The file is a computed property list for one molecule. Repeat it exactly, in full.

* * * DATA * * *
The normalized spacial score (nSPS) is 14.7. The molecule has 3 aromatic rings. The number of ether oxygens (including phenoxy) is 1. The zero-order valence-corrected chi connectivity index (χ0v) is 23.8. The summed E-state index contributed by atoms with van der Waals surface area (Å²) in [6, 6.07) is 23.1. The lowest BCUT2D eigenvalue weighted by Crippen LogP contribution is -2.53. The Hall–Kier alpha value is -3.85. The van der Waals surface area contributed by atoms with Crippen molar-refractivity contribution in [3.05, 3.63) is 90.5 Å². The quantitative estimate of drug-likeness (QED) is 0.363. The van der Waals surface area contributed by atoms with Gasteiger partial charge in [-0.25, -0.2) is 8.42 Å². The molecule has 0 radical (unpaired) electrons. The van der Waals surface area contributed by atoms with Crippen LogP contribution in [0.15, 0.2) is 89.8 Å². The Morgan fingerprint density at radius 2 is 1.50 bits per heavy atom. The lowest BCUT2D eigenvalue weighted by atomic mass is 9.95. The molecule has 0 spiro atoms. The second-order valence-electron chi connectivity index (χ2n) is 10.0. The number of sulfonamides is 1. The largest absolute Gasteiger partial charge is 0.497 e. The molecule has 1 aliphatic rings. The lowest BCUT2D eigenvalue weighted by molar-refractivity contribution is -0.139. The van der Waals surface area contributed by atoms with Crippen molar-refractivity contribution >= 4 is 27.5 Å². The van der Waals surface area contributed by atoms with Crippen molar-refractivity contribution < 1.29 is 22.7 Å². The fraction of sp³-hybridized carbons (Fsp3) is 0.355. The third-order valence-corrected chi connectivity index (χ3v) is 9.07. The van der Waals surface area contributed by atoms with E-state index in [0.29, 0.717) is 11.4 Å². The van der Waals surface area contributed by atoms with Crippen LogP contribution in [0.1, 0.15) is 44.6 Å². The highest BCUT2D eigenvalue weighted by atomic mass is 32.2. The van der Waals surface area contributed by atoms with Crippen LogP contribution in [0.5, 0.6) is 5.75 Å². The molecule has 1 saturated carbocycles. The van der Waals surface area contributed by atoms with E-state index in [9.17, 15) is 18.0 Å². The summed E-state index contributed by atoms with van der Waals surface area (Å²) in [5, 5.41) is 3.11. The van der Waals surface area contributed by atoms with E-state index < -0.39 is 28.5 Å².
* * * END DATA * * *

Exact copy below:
The normalized spacial score (nSPS) is 14.7. The molecule has 3 aromatic rings. The number of ether oxygens (including phenoxy) is 1. The zero-order valence-corrected chi connectivity index (χ0v) is 23.8. The summed E-state index contributed by atoms with van der Waals surface area (Å²) in [6, 6.07) is 23.1. The lowest BCUT2D eigenvalue weighted by Crippen LogP contribution is -2.53. The Hall–Kier alpha value is -3.85. The van der Waals surface area contributed by atoms with Crippen molar-refractivity contribution in [3.05, 3.63) is 90.5 Å². The quantitative estimate of drug-likeness (QED) is 0.363. The van der Waals surface area contributed by atoms with Gasteiger partial charge in [-0.25, -0.2) is 8.42 Å². The molecule has 0 radical (unpaired) electrons. The van der Waals surface area contributed by atoms with Crippen LogP contribution in [0.15, 0.2) is 89.8 Å². The Morgan fingerprint density at radius 2 is 1.50 bits per heavy atom. The lowest BCUT2D eigenvalue weighted by atomic mass is 9.95. The molecule has 0 spiro atoms. The second-order valence-electron chi connectivity index (χ2n) is 10.0. The number of sulfonamides is 1. The largest absolute Gasteiger partial charge is 0.497 e. The molecule has 1 aliphatic rings. The lowest BCUT2D eigenvalue weighted by molar-refractivity contribution is -0.139. The van der Waals surface area contributed by atoms with Crippen molar-refractivity contribution >= 4 is 27.5 Å². The van der Waals surface area contributed by atoms with Crippen molar-refractivity contribution < 1.29 is 22.7 Å². The fraction of sp³-hybridized carbons (Fsp3) is 0.355. The third-order valence-corrected chi connectivity index (χ3v) is 9.07. The van der Waals surface area contributed by atoms with E-state index in [0.29, 0.717) is 11.4 Å². The van der Waals surface area contributed by atoms with Crippen LogP contribution in [0.1, 0.15) is 44.6 Å². The highest BCUT2D eigenvalue weighted by atomic mass is 32.2. The van der Waals surface area contributed by atoms with Crippen LogP contribution in [0.5, 0.6) is 5.75 Å². The molecule has 1 saturated carbocycles. The van der Waals surface area contributed by atoms with E-state index in [9.17, 15) is 18.0 Å². The summed E-state index contributed by atoms with van der Waals surface area (Å²) in [5, 5.41) is 3.11. The van der Waals surface area contributed by atoms with E-state index < -0.39 is 28.5 Å².